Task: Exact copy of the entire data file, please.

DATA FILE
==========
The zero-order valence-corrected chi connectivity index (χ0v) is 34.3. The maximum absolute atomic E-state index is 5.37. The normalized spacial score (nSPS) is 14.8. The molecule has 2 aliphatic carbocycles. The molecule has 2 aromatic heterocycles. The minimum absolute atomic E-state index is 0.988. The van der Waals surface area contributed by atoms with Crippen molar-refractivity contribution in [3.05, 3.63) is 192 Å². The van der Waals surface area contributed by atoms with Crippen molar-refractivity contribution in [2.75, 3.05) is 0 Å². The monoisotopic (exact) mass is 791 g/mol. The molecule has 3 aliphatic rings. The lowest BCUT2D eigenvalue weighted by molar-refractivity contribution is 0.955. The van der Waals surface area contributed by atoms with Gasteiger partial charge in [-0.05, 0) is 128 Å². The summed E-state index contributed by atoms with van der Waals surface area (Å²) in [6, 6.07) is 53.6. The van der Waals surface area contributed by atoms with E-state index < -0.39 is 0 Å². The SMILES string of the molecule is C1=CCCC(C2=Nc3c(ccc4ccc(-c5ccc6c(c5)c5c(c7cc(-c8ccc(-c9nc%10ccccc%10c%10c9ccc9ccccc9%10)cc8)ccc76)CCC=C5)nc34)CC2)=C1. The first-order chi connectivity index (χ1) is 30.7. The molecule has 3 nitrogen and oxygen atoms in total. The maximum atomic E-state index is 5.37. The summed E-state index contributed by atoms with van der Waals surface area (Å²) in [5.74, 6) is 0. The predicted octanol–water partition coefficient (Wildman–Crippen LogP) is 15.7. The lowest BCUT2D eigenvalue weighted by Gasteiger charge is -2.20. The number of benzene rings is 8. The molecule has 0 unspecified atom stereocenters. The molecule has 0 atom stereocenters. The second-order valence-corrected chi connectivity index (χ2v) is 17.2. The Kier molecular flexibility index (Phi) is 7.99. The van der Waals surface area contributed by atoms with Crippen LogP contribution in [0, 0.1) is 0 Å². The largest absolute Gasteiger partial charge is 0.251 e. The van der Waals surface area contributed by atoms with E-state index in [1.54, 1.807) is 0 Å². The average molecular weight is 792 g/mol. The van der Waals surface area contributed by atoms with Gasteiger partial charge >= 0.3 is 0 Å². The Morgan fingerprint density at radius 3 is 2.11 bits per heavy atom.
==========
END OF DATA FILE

The zero-order valence-corrected chi connectivity index (χ0v) is 34.3. The maximum absolute atomic E-state index is 5.37. The normalized spacial score (nSPS) is 14.8. The molecule has 2 aliphatic carbocycles. The molecule has 2 aromatic heterocycles. The minimum absolute atomic E-state index is 0.988. The van der Waals surface area contributed by atoms with Crippen molar-refractivity contribution in [3.05, 3.63) is 192 Å². The van der Waals surface area contributed by atoms with Crippen molar-refractivity contribution in [2.75, 3.05) is 0 Å². The monoisotopic (exact) mass is 791 g/mol. The molecule has 3 aliphatic rings. The lowest BCUT2D eigenvalue weighted by molar-refractivity contribution is 0.955. The van der Waals surface area contributed by atoms with Gasteiger partial charge in [-0.05, 0) is 128 Å². The summed E-state index contributed by atoms with van der Waals surface area (Å²) in [6, 6.07) is 53.6. The van der Waals surface area contributed by atoms with E-state index < -0.39 is 0 Å². The SMILES string of the molecule is C1=CCCC(C2=Nc3c(ccc4ccc(-c5ccc6c(c5)c5c(c7cc(-c8ccc(-c9nc%10ccccc%10c%10c9ccc9ccccc9%10)cc8)ccc76)CCC=C5)nc34)CC2)=C1. The first-order chi connectivity index (χ1) is 30.7. The molecule has 3 nitrogen and oxygen atoms in total. The maximum atomic E-state index is 5.37. The summed E-state index contributed by atoms with van der Waals surface area (Å²) in [5.74, 6) is 0. The predicted octanol–water partition coefficient (Wildman–Crippen LogP) is 15.7. The lowest BCUT2D eigenvalue weighted by Gasteiger charge is -2.20. The number of benzene rings is 8. The molecule has 0 unspecified atom stereocenters. The molecule has 0 atom stereocenters. The second-order valence-corrected chi connectivity index (χ2v) is 17.2. The Kier molecular flexibility index (Phi) is 7.99. The van der Waals surface area contributed by atoms with Crippen LogP contribution in [0, 0.1) is 0 Å². The largest absolute Gasteiger partial charge is 0.251 e. The van der Waals surface area contributed by atoms with E-state index in [1.54, 1.807) is 0 Å². The average molecular weight is 792 g/mol. The van der Waals surface area contributed by atoms with Gasteiger partial charge >= 0.3 is 0 Å². The Morgan fingerprint density at radius 3 is 2.11 bits per heavy atom.